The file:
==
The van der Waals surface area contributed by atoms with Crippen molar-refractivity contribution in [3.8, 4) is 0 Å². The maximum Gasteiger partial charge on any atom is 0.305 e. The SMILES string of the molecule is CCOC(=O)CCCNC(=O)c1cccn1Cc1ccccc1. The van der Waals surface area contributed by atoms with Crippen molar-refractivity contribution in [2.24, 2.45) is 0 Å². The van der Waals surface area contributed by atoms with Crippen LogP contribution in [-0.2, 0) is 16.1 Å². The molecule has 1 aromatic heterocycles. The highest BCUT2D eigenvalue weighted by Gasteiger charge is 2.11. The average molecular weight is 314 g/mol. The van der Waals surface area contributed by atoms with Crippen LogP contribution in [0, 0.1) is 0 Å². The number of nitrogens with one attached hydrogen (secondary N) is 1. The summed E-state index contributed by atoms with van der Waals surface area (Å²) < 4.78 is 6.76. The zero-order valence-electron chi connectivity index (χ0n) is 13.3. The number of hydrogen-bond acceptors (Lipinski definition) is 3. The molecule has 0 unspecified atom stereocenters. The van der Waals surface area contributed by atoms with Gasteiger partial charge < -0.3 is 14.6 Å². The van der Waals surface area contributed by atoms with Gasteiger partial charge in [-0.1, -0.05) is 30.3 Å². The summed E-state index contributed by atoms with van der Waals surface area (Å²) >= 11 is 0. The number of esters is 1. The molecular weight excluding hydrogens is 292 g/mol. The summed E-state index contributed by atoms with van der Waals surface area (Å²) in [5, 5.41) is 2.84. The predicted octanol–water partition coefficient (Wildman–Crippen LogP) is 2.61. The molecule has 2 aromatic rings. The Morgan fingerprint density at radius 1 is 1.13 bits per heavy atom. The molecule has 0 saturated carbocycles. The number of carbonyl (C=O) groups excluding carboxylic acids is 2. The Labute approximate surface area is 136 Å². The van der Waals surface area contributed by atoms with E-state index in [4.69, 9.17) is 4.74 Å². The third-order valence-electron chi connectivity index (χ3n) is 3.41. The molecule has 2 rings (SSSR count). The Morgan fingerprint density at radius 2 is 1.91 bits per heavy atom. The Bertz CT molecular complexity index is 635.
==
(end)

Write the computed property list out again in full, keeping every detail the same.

The van der Waals surface area contributed by atoms with Crippen molar-refractivity contribution in [3.8, 4) is 0 Å². The maximum Gasteiger partial charge on any atom is 0.305 e. The SMILES string of the molecule is CCOC(=O)CCCNC(=O)c1cccn1Cc1ccccc1. The van der Waals surface area contributed by atoms with Crippen molar-refractivity contribution in [2.24, 2.45) is 0 Å². The van der Waals surface area contributed by atoms with Crippen LogP contribution in [-0.2, 0) is 16.1 Å². The molecule has 1 aromatic heterocycles. The highest BCUT2D eigenvalue weighted by Gasteiger charge is 2.11. The average molecular weight is 314 g/mol. The van der Waals surface area contributed by atoms with Crippen LogP contribution in [0, 0.1) is 0 Å². The number of nitrogens with one attached hydrogen (secondary N) is 1. The summed E-state index contributed by atoms with van der Waals surface area (Å²) < 4.78 is 6.76. The zero-order valence-electron chi connectivity index (χ0n) is 13.3. The number of hydrogen-bond acceptors (Lipinski definition) is 3. The molecule has 0 unspecified atom stereocenters. The van der Waals surface area contributed by atoms with Gasteiger partial charge < -0.3 is 14.6 Å². The van der Waals surface area contributed by atoms with Gasteiger partial charge in [-0.1, -0.05) is 30.3 Å². The summed E-state index contributed by atoms with van der Waals surface area (Å²) >= 11 is 0. The number of esters is 1. The molecular weight excluding hydrogens is 292 g/mol. The summed E-state index contributed by atoms with van der Waals surface area (Å²) in [5, 5.41) is 2.84. The predicted octanol–water partition coefficient (Wildman–Crippen LogP) is 2.61. The molecule has 2 aromatic rings. The Morgan fingerprint density at radius 1 is 1.13 bits per heavy atom. The molecule has 0 saturated carbocycles. The number of carbonyl (C=O) groups excluding carboxylic acids is 2. The Labute approximate surface area is 136 Å². The van der Waals surface area contributed by atoms with E-state index in [4.69, 9.17) is 4.74 Å². The third-order valence-electron chi connectivity index (χ3n) is 3.41. The molecule has 2 rings (SSSR count). The Morgan fingerprint density at radius 2 is 1.91 bits per heavy atom. The Bertz CT molecular complexity index is 635.